An Iconic Speech for These Times
Mami Tani’s final presentation as a Paralympian photo by Getty Images Sport
There is one Paralympian in particular, however, that has gone out to explain the experiences she’s had in her own words—Mami Tani (maiden name: Sato), who contributed to the success of the bid for Tokyo 2020.
On September 7, 2013, Tani participated in the 125th International Olympic Committee (IOC) Session held in Buenos Aires, the capital of Argentina, and went on-stage as the final presenter for the Tokyo bid. Her speech lasted roughly four minutes. In the first half, she discussed how, at 19 years old, she lost her right leg below the knee to an osteogenic sarcoma, how at one point she had given up on life, and how sports (athletics) had saved her from her despair. In the second half, she told the IOC and the world at large about the struggles her family, who live in Kesennuma, Miyagi Prefecture, had faced as victims of the Great East Japan Earthquake, and discussed the role that sports had played in the recovery efforts at the disaster sites.
Tani’s speech is said to have captured the hearts of the IOC members, who were responsible for determining the host city, and played a major role in Tokyo winning the bid for 2020.
Tani competed in three Paralympic Games for athletics/long jump (Photo is from London 2012) photo by X-1
Then came the 11th of March 2011. The tsunami hit my hometown. For six days, I did not know if my family was still alive. And when I did find them, my personal happiness was nothing compared to the sadness of the nation.
I collected messages from schools and took them home, and shared with people my own experiences. I also took food supplies, and other athletes did the same. Together we organized sports activities to help restore [the] confidence [of the people who were affected].
Immediately after the disaster, the priority was supplying the people who were affected with necessities like food and medical supplies, and there wasn’t much that could be done in the world of sports. But as time went on, people started asking for recreation, for opportunities to exercise, and the mere presence of the athletes, and all their knowledge about sports, became a source of support for those who had been affected by the disaster.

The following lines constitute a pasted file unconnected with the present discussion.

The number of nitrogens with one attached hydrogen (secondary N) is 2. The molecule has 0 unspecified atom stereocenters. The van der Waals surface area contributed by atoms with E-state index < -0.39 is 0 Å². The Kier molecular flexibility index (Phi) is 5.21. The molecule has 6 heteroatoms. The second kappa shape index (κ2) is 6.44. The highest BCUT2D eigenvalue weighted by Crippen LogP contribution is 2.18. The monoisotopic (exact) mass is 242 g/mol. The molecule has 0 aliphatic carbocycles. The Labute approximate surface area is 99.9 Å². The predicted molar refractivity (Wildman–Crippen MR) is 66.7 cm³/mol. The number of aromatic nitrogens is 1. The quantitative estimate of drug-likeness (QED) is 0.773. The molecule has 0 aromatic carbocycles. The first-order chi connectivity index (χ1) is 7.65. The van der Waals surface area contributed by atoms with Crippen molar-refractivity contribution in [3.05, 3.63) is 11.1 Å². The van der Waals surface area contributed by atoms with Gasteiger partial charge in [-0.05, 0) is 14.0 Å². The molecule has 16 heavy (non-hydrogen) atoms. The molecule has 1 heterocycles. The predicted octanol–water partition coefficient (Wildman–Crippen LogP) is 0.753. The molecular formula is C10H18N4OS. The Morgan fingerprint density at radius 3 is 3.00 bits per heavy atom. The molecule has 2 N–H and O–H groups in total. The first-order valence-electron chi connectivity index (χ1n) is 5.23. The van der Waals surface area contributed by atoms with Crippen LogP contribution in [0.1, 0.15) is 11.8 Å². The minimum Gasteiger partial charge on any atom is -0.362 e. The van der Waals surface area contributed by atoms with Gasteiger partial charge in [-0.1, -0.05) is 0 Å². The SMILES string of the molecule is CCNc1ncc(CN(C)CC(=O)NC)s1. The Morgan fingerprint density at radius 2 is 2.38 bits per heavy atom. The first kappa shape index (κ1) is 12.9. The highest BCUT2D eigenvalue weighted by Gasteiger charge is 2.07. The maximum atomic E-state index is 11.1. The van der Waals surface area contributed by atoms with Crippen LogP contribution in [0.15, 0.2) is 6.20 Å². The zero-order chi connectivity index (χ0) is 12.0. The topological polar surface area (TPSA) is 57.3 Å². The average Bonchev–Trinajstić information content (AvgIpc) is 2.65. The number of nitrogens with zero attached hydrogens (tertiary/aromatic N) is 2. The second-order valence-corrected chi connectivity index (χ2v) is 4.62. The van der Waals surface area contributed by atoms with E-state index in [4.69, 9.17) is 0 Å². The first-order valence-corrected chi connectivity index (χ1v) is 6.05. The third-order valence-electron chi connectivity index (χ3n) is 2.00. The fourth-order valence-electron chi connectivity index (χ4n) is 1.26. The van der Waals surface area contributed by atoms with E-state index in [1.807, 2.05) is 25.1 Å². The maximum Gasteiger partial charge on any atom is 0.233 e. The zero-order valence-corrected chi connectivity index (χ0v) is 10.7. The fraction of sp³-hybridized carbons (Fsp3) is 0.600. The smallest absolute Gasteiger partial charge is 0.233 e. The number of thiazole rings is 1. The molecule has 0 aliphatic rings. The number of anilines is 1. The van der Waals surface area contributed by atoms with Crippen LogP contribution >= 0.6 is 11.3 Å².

Tani, who witnessed this process both as an athlete and as part of the families affected by the disaster, stood up on stage a year and a half after the disaster, and, as part of her presentation for the Tokyo bid, gave precious insight into what had occurred there.
At times, she seemed overcome by all that she’d felt at the time of the disaster, her voice choking up. She concluded the speech, however, with these words.
Tani gave a speech on the power of sports at the IOC Session photo by Getty Images Sport
Only then did I see the full power of sports. To create new dreams and smiles. To give hope. To bring people together. More than 200 athletes, Japanese and international, making almost 1,000 visits to the affected area, and inspiring more than 50,000 children.
What we have seen is the impact of the Olympic values as never before in Japan. And what the country has witnessed is that those precious values—excellence, friendship, and respect—can be so much more than just words.
Tani went on to get married in September 2014, and had a child the next year. In 2016, she switched over to triathlon. She’d since overcome all kinds of hurdles, and is now working to compete in her fourth Paralympic Games—her first for triathlon.
Tani is currently working to compete in her fourth Paralympic Games photo by X-1
Though society as a whole is working to recover from the unprecedented effects of the coronavirus crisis, there is always the risk of a resurgence. One thing is for sure, however—that the return of sports in the day-to-day landscape will return joy and a sense of normalcy to people’s lives. Indeed, we have only just begun to see the power that athletes have to bring that kind of happiness back into the world.
text by TEAM A
key visual by Getty Images Sport